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DeSmogBlog’s Steve Horn says the pipeline company Enbridge is still planning a $5 billion terminal expansion. Note: After the publication of this story, the State Department announced it rejected TransCanada’s request to suspend its review of the Keystone XL pipeline.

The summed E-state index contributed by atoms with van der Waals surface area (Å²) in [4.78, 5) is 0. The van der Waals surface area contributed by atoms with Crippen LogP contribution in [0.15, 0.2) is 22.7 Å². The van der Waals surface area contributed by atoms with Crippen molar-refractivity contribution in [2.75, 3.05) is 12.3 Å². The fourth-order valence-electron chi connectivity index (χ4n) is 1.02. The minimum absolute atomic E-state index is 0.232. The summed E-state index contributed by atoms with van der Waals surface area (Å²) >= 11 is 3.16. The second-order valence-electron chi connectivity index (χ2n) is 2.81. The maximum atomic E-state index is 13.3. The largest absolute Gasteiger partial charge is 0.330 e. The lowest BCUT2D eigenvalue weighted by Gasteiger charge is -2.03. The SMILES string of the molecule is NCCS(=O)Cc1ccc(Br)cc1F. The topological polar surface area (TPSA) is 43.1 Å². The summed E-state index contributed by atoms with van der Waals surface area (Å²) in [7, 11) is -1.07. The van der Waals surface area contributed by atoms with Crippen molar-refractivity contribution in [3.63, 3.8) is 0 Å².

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SHARMINI PERIES, EXEC. PRODUCER, TRNN: Welcome to the Real News Network. I’m Sharmini Peries coming to you from Baltimore. On Monday TransCanada, that is the company that wants to complete the controversial Keystone XL pipeline that would carry 830,000 barrels of dirty tar sands from Alberta, Canada to U.S. gulf oil refineries, has asked for a delay from the State Department. President Obama has gone on record, as have all the leading Democratic presidential contenders, including Hillary Clinton, that they would veto the project. Is this a victory, as many environmentalists are saying so, or do the various other pipelines that have been built on Obama’s watch undermine such a stand? With us to discuss all of this is Steve Horn. He’s joining us from Madison, Wisconsin, and he’s an investigative journalist. He’s also a research fellow at DeSmog Blog. Thanks so much for joining us, Steve. STEVE HORN: Thanks for having me, I appreciate it. PERIES: So first of all, let’s clear what this pipeline is all about by just discussing what’s the difference between this and the other ones that has already been built. HORN: Yeah. The TransCanada, I think it’s often mislabeled and mis-stated what the Keystone XL pipeline is. Because people in Washington, DC, meaning politicians in Congress and also even environmental NGOs often mislabel it as the Keystone pipeline. The Keystone pipeline was actually approved by the Bush administration back in 2008. That is a segment that goes from Alberta tar sands and then downward to various parts of the United States, including, part of it goes to Illinois. Another part of it goes to Cushing, Oklahoma. So there’s already a large thing called the Keystone pipeline that’s been in existence for seven years. Then there’s the Keystone XL southern leg that’s now called the Gulf Coast pipeline, that connects to that original Keystone at Cushing and goes down to the Gulf Coast. So TransCanada already, as we speak, has a pipeline that goes from the Alberta tar sands down to the Gulf Coast. So when you see all these news stories popping up in the business press, the mainstream media, and all over the place, you see the Keystone XL described as a pipeline that goes from Alberta down to the Gulf Coast. Well, they already have that. What the Keystone XL is, now, what we’re talking about, what’s in play in Washington, DC at this point in the State Department is the segment that goes from Alberta and then connects to Cushing. It’d be another segment, because there already is one. So all it is is an extra [inaud.], it would bring even more more tar sands. But that is all to say that there already is quite a bit, from TransCanada’s system alone, not to talk–we’ll [talk] about Enbridge later. TransCanada’s already sending huge amounts of tar sands down to the Gulf Coast, Gulf Coast refineries. PERIES: And this is, you’re probably getting this information from the new report that’s out from RBN Energy. How much of Canadian crude, especially the [heavy] sands crude, is hitting the Gulf now? HORN: It’s a little bit hard to quantify, because companies keep this information close to the chest. But RBN Energy is sort of an intelligence-gathering resource for people who are [invest] in energy. And they put out all kinds of reports. They’ve put one out, actually, coincidentally on the same exact day as this Keystone XL announcement–the Keystone XL is not even part of the report, which to me is a little bit telling in terms of how much people in the industry and how much investors really care about this northern leg. But the report is, it’s mostly about Houston area infrastructure. And really you see–you see, the fact that there are huge amounts, almost unprecedented amounts of oil from Canada and from the U.S. right now hitting the Gulf. So it’s always been a lot of oil floating around in the Gulf. Most of it has been imported from other countries. Right now we’re seeing record amounts of crude because not only of TransCanada’s system, which we discussed, but Enbridge’s system. What I’ve been calling the Keystone XL clone. It’s a combination of pipelines that all have different names, but at the end of the day this pipeline system connects, and it’s bringing down huge amounts of oil, tar sands oil down to the Gulf. And that’s not even to discuss the huge amounts of fracked oil going down to the Gulf. And so today we see a story that lands in the Wall Street Journal, headline being Enbridge is now investing $5 billion in storage down in the Gulf Coast for oil that will hit it, and potentially for oil exports. So Enbridge is–and I think if you look at what the industry is actually doing, it does give, I think, a much more clear picture of what’s happening than just–if we only hone in on the Keystone XL pipeline it seems like this huge victory. But if you look at the bigger picture it’s pretty, it’s obviously a victory in some ways for talking about keeping some tar sands out of pipeline systems. But we can’t ignore these developments that are happening and being discussed widely in the business press and in the investor press. PERIES: Now, there’s a large body of evidence that point to the fact, and most environmental scientists are saying, what’s in the ground must stay in the ground. Building this pipeline will be a step away from that demand on the part of the scientists, and particularly leading up to Paris. And our new Prime Minister in Canada, Justin Trudeau, is taking a large delegation to Paris with him. This is quite different from what the scientists as well as the environmental movement is demanding. You think this is reflective, this request for a pause, is reflective in terms of a shift in environmental policy of the new government? HORN: There’s a number of factors at play, and I think one of them that we have to be humble about, at least people who care about the environment and the climate, is that there’s only a certain–this is probably the most pessimistic outlook, and then I’ll give a more, sort of more positive outlook. But I think the most pessimistic one is that there’s only a certain amount of storage that’s even available for storing crude oil in the Gulf Coast. And so one could look at this simply as a decision to punt on this piece of a pipeline that just helps sort of keep things stable down in the Gulf for a while. It’s already–storage is maximized, and there’s really not much of a place to keep this oil. And that’s why there’s a debate right now in Congress about exporting that oil. That’s why Enbridge is now moving to create crude oil export facilities down in the Gulf. So one could say that it’s just simply waiting until more infrastructure is in place, and then maybe that will get moving. But I think a more, a less pessimistic outlook is that of course the activism that’s taken place in the past four, five years around the Keystone XL northern pipeline, or the leg of it, has been effective. It has stopped it. And four or five years ago it looked like a sure thing. Even back then Hillary Clinton, when she was secretary of state, said that she was very likely to approve that thing. And now she’s running as president and saying that she doesn’t support it. And so that combined with the new Canadian government in place, and also what you’re talking about is that Paris is about to take place, the United Nations climate summit. It would look pretty terrible public relations-wise for the United States or Canada to improve a project like this in the months leading up to the summit. They look like a whole lot more responsible countries going into Paris by putting a halt on this project for now. Especially given the information that came out yesterday in the press, that China is emitting much more carbon in the atmosphere via coal, so it makes the United States and Canada look like more responsible countries than China, so we have geopolitical rivalries at play. There’s all kinds of factors. It’s hard to pinpoint one. But that is all to say that part of this, of course, is a grassroots victory. And then part of it is a whole, complex array of data that they’re dealing with here that makes it hard to say it was only because of grassroots pressure. PERIES: Right. Then finally, given that Hillary Clinton has actually switched her position now, offering to veto such a pipeline, why do you think this shift has taken place? HORN: Well, Hillary Clinton of course is trying to gain support of people who care about the environment as she runs for president in 2016. Lots of those voters right now support Bernie Sanders. Of course, Bernie Sanders, my take is he’s probably not going to be around four or five months from now as a serious presidential contender. And so a lot of those people that were supporting Bernie will want somewhere to go. And so Hillary Clinton wants to put herself out there as someone who cares about the environment, who cares about the climate. And of course going back to where this discussion began, Keystone XL northern leg is not quite as important as some would think it is. That’s consistently talked about in the business press. There’s already tons of crude oil hitting the Gulf Coast, record amounts. So it’s not really all that bold a position for Hillary Clinton to take. And if it was my take is that she wouldn’t be taking this stance. Basically, [inaud.] I see it as mostly a cynical political maneuver on her part to shore up her environmental base as she gathers steam for her presidential campaign in 2016. PERIES: All right, Steve. I thank you so much for joining us today. HORN: Thanks for having me. PERIES: And thank you for joining us on the Real News Network.